Florence and Warren are pictured in a rowboat at what was known as the Booth family’s summer retreat, two years before the building of Cranbrook House. In 1906, Henry Wood Booth recalled, “The millpond was enlarged and made into a lake by deepening and extending to the old millrace at the north-west end.” The lake was called Glastonbury Lake, after a pond near the village of Cranbrook, Kent, England (Henry Wood Booth’s birthplace). It has since been renamed Kingswood Lake.

Warren Scripps Booth sits in a boat near the original frame boathouse on Glastonbury Lake (now Kingswood Lake) in 1906. Courtesy of Cranbrook Archives.

So, as summer begins, remember to be safe while boating. Although Florence (4) and Warren (12) may be missing their life jackets 115 years ago, a new Federal Law now requires children under 13 years of age to wear one when a vessel is underway.

Leslie S. Mio, Associate Registrar, Cranbrook Center for Collections and Research

Spring is Here, and so are our Tours!

Here at Cranbrook, the flowers are blooming, the pollen is swirling, and the fountains are flowing. That can only mean one thing: Tour Season is here!

With our reimagined, in-person 2021 Tour Season, we invite you to book your tour of Saarinen House or the Frank Lloyd Wright-designed Smith House today. Tours through these two distinguished landmarks will resume tomorrow, May 1, 2021, and continue through Thanksgiving.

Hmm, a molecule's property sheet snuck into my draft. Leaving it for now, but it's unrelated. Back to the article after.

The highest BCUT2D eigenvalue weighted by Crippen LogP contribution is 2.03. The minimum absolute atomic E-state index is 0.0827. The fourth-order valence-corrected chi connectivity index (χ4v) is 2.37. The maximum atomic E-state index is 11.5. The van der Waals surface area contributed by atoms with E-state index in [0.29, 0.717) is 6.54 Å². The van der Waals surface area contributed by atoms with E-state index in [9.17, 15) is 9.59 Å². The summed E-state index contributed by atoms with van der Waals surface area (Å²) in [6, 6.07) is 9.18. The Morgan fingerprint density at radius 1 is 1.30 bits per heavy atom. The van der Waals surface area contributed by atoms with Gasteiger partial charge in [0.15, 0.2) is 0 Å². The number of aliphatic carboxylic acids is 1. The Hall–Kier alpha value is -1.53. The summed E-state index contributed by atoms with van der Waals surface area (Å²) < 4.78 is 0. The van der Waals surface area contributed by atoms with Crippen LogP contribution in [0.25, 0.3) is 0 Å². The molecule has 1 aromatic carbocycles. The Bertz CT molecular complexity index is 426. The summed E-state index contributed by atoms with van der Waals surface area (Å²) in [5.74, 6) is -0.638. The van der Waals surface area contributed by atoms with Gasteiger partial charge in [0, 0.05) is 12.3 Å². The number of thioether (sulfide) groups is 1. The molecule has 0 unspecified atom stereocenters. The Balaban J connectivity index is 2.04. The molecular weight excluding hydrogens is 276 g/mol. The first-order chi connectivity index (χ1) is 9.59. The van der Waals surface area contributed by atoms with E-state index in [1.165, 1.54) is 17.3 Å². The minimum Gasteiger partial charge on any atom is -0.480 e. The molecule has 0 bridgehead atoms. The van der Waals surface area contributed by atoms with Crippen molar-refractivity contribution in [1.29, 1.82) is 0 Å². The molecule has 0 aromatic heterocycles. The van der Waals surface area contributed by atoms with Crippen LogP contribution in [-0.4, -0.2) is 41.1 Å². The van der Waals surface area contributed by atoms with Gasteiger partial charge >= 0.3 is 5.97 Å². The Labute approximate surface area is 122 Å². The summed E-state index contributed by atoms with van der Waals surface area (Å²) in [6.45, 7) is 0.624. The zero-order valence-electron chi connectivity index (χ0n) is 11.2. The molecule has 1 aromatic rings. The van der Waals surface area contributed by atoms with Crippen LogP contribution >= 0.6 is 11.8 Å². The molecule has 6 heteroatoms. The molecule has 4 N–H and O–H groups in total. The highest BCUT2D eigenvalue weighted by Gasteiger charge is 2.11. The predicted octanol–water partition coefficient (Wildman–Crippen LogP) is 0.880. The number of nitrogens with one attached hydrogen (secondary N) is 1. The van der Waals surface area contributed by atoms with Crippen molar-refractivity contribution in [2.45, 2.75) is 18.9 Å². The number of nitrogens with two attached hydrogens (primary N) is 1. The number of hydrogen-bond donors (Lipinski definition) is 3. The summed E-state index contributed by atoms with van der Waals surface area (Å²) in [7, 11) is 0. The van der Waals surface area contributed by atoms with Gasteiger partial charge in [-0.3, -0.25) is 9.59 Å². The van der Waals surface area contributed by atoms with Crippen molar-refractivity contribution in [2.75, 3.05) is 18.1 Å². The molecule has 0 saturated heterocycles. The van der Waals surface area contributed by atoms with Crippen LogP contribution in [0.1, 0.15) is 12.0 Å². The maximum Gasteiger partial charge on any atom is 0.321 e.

Sara Smith and friends enjoy a dance in the Smith House dining room, circa 1970. Courtesy Melvyn Maxwell and Sara Evelyn Smith Papers, Cranbrook Archives.

Tours are now being offered of Smith House every weekend, taking place each Friday, Saturday, and Sunday at 1:00 pm and Saturday at 11:00 am. Saarinen House tours take place each Friday, Saturday, and Sunday at 3:00pm.

Of course, we’re taking lots of steps to ensure guest and staff safety, including shrinking tours to just six guests, requiring masks, and redesigning the route to ensure physical distancing between households. (You can read more about our safety policies on the tour website.)

Flying Teacups, 2021, Neva Gruver, CAA Metalsmithing 2021. Photography by Eric Perry, courtesy Cranbrook Center for Collections and Research. 

In addition to more tours and smaller group sizes, there’s also new art to see on your visit! As you may recall, in the spring, seventy-five Cranbrook Academy of Art students and artists-in-residence participated in the Center’s fourth intervention of new, site-specific work in our historic houses. The theme, Speculative Histories, encouraged the artists to produce objects and interventions that embrace, enlighten, uncover, or imagine histories for the Cranbrook, Saarinen, and Smith houses.

Atelier Primavera (Stressed), 2021, Cooper Siegel, CAA Ceramics 2022. Photography by Eric Perry, courtesy Cranbrook Center for Collections and Research. 

We are excited to continue to feature artwork from ten Cranbrook Academy of Art students and one artist-in-residence during the 2021 Tour Season. (To see all the art displayed during Speculative Histories, you can always visit the virtual exhibition on the Center’s website)

Peony Bush, Claire Thibodeau, Ceramics 2022. Photography by Eric Perry, courtesy Cranbrook Center for Collections and Research. 

Kevin and I have been busy cleaning the houses and getting everything set for a new tour season. We can’t wait for you to join the Center in experiencing these magical homes!

Leslie S. Mio, Associate Registrar, Cranbrook Center for Collections and Research